Rudyard Kipling

(30 December 1865 – 18 January 1936 / Bombay)

The Consolations Of Memory - Poem by Rudyard Kipling

Circa 1904 -- Done out of Boethius by Geoffrey Chaucer


Blessed was our first age and morning-time. Then were no
waies tarren, ne no cars numberen, but each followed his owne
playing-busyness to go about singly or by large interspaces,
for to leden his viage after his luste and layen under clene hedge.
Jungling there was not, nor the overtaking wheele, and all those
now cruel clarions were full-hushed and full-still. Then nobile
horses, lest they should make the chariots moveable to run by
cause of this new feare, we did not press, and were apayed by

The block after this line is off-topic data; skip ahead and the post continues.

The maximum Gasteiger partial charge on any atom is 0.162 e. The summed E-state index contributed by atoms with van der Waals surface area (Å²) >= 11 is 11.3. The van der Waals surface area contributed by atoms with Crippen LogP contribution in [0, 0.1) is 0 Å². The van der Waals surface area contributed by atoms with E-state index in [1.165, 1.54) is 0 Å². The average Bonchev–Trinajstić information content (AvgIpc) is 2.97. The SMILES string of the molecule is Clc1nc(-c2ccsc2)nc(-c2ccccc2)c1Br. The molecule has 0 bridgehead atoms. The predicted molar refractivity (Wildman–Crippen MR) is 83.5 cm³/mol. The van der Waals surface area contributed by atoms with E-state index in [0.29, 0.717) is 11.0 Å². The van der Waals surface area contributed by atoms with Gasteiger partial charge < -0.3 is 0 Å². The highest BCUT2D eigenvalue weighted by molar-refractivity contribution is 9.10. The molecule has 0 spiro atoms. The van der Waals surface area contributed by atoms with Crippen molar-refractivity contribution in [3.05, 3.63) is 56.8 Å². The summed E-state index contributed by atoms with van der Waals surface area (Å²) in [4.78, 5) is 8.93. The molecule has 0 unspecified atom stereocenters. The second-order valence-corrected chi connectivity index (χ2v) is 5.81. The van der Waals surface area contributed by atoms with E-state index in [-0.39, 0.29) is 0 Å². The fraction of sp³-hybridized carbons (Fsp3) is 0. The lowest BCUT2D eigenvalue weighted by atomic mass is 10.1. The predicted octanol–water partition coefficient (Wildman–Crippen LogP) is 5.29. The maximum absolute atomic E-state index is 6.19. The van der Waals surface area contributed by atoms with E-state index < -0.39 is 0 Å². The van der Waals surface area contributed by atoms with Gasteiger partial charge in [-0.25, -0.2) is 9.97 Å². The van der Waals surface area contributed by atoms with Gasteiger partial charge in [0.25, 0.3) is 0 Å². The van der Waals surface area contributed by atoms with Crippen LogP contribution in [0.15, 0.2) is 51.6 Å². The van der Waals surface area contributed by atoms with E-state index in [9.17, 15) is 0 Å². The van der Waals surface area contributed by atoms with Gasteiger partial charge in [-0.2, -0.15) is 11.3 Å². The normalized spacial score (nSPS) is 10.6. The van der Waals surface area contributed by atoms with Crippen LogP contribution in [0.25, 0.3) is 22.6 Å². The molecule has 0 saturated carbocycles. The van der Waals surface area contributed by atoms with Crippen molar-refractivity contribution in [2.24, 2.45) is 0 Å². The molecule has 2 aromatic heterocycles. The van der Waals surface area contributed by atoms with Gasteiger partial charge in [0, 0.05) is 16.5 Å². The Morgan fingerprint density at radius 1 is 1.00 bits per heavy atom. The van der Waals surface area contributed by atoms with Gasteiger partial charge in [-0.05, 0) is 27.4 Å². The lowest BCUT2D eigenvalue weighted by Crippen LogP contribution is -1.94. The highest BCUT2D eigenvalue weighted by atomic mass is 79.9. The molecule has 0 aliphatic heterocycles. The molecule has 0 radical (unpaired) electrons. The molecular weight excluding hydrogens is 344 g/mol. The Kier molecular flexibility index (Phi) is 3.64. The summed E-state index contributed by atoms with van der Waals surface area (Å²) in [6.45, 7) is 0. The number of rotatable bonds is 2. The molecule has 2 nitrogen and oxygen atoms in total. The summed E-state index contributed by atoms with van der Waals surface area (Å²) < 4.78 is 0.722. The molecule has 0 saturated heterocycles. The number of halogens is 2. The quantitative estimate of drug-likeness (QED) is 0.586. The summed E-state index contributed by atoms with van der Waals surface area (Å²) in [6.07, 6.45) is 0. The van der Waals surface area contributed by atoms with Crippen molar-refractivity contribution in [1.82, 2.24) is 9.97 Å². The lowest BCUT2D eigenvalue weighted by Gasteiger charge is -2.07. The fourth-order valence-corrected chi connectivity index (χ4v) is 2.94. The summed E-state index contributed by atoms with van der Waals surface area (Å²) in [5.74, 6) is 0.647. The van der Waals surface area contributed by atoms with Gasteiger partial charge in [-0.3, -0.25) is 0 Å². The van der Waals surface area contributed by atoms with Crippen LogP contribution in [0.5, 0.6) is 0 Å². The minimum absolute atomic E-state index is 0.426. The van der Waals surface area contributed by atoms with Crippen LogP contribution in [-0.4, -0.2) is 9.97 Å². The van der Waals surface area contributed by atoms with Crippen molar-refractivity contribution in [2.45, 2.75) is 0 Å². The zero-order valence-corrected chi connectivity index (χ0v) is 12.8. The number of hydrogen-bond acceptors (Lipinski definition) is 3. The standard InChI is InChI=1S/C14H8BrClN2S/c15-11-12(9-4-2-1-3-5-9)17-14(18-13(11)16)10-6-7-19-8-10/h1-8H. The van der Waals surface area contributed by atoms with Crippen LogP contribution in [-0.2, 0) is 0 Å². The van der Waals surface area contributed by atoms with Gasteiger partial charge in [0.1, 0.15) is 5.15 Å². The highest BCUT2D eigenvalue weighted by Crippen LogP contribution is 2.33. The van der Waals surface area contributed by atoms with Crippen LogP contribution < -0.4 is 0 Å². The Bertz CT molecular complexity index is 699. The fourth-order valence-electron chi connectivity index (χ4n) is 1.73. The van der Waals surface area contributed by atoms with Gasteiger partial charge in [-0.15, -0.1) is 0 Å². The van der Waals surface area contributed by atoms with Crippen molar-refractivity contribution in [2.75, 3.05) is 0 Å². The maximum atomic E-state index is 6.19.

sweete thankes of him that drave. There was not cursings ne
adventure of death blinded bankes betweene, but good-fellowship
of yoke-mates at ignorance equal, and a one pillar of dust cov-
ered all exodus.... But, see now how the blacke road hath
strippen herself of hearte and beauty where the dumbe lampe of
Tartarus winketh red, etc.


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Read poems about / on: beauty, red, death, memory, time, horse, car, running



Poem Submitted: Friday, January 3, 2003



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